“We adopted the Land Code and law on private land property the first in Russia. It is Mr Shaimiyev’s merit too. Moreover, in the early 1990s, society wasn’t ready for such a reform, the people wasn’t mature yet, first of all, those who worked with land. He waited, but then this gradually began to develop and was adopted in the end. At that moment, he showed himself as a flexible politician. He understood it was necessary to do this — but this had to be done on time.”

Shaimiyev has always told his subordinates considering the experience of the 90s: “Of course, when people stay and require something, you want to promise them something good, but it is such a great temptation! But never promise what won’t happen. If you promised it, this must be done”. Zilya Valeyeva talks about this. According to her, the first Tatarstan president always keeps his promises, moreover, no matter if it is a large-scale construction project or a promise to a specific person.

Future Kul Sharif mosque’s stone laying ceremony, February 1996. Photo: Mikhail Kozlovsky

There is another case that characterises Shaimiyev’s personality in one his phrase:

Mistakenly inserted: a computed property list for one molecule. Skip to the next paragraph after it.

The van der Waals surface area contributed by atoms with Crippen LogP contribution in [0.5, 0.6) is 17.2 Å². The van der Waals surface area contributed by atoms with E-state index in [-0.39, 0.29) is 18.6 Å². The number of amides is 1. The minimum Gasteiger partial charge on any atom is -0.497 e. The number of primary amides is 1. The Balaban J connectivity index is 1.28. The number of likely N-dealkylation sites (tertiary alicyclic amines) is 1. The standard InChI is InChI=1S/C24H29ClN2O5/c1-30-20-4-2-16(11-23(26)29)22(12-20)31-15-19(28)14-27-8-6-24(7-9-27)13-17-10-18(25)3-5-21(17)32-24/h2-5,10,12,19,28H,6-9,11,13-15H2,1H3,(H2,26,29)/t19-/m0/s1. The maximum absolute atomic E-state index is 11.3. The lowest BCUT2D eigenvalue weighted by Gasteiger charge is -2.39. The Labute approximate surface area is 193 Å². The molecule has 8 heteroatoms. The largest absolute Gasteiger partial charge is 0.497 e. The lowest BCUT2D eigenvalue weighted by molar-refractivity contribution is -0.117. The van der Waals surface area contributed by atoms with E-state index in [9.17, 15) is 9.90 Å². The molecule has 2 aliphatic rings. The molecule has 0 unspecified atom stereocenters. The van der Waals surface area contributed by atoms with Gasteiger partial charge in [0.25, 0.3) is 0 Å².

“Once our delegation attended a big event in Bashkiria,” Zilya Valeyeva says. “I had a chance of having dinner with Mr Shaimiyev and Mr Rakhimov. Rakhimov was in a bad mood, and it was noticeable. He explained at dinner: a big social facility in a district was opened on that day, and while everybody was happy, there was a woman who came to the president and reminded him that their water well also didn’t work there. And he was sad as a person that instead of citizens’ gratitude he received a new portion of criticism. They are also living people, they also can be sad... And then Shaimiyev told him: ‘So what? Murtaza, we have been working with you for so much time. Haven’t you understood yet that no matter what we do isn’t for saying us thank you but because we cannot help but do it!’ Imagine how one should think to work without hoping to hear thank you but simply to change life around!”